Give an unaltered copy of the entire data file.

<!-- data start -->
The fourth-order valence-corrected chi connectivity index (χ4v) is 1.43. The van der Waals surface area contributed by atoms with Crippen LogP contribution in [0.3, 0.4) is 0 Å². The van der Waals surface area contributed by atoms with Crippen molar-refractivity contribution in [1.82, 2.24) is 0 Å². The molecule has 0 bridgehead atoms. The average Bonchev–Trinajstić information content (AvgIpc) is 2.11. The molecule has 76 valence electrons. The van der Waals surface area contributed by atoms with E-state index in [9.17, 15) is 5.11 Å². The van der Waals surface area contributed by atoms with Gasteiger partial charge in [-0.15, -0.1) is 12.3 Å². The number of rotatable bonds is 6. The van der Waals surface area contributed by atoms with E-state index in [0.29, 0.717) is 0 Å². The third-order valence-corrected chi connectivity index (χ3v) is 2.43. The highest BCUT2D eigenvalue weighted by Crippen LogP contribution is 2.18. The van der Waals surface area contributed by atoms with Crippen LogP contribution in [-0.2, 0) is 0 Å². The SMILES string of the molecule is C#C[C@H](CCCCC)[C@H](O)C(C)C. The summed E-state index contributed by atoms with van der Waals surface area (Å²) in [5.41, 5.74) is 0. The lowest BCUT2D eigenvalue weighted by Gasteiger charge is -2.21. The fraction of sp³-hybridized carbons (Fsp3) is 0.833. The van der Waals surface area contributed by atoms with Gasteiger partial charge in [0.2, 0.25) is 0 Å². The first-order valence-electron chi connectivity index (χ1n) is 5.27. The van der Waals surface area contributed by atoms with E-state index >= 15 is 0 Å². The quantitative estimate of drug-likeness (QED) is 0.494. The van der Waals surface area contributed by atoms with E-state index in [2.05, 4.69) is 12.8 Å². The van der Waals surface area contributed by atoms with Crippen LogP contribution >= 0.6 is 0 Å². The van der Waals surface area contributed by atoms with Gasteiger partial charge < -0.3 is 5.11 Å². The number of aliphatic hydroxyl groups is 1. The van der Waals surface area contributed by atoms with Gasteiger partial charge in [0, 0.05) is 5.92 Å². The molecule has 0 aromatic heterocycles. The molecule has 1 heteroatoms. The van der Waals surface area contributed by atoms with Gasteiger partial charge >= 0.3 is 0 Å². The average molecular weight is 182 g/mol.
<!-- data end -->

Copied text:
The fourth-order valence-corrected chi connectivity index (χ4v) is 1.43. The van der Waals surface area contributed by atoms with Crippen LogP contribution in [0.3, 0.4) is 0 Å². The van der Waals surface area contributed by atoms with Crippen molar-refractivity contribution in [1.82, 2.24) is 0 Å². The molecule has 0 bridgehead atoms. The average Bonchev–Trinajstić information content (AvgIpc) is 2.11. The molecule has 76 valence electrons. The van der Waals surface area contributed by atoms with E-state index in [9.17, 15) is 5.11 Å². The van der Waals surface area contributed by atoms with Gasteiger partial charge in [-0.15, -0.1) is 12.3 Å². The number of rotatable bonds is 6. The van der Waals surface area contributed by atoms with E-state index in [0.29, 0.717) is 0 Å². The third-order valence-corrected chi connectivity index (χ3v) is 2.43. The highest BCUT2D eigenvalue weighted by Crippen LogP contribution is 2.18. The van der Waals surface area contributed by atoms with Crippen LogP contribution in [-0.2, 0) is 0 Å². The SMILES string of the molecule is C#C[C@H](CCCCC)[C@H](O)C(C)C. The summed E-state index contributed by atoms with van der Waals surface area (Å²) in [5.41, 5.74) is 0. The lowest BCUT2D eigenvalue weighted by Gasteiger charge is -2.21. The fraction of sp³-hybridized carbons (Fsp3) is 0.833. The van der Waals surface area contributed by atoms with Gasteiger partial charge in [0.2, 0.25) is 0 Å². The first-order valence-electron chi connectivity index (χ1n) is 5.27. The van der Waals surface area contributed by atoms with E-state index >= 15 is 0 Å². The quantitative estimate of drug-likeness (QED) is 0.494. The van der Waals surface area contributed by atoms with E-state index in [2.05, 4.69) is 12.8 Å². The van der Waals surface area contributed by atoms with Crippen LogP contribution >= 0.6 is 0 Å². The van der Waals surface area contributed by atoms with Gasteiger partial charge < -0.3 is 5.11 Å². The number of aliphatic hydroxyl groups is 1. The van der Waals surface area contributed by atoms with Gasteiger partial charge in [0, 0.05) is 5.92 Å². The molecule has 0 aromatic heterocycles. The molecule has 1 heteroatoms. The van der Waals surface area contributed by atoms with Gasteiger partial charge >= 0.3 is 0 Å². The average molecular weight is 182 g/mol.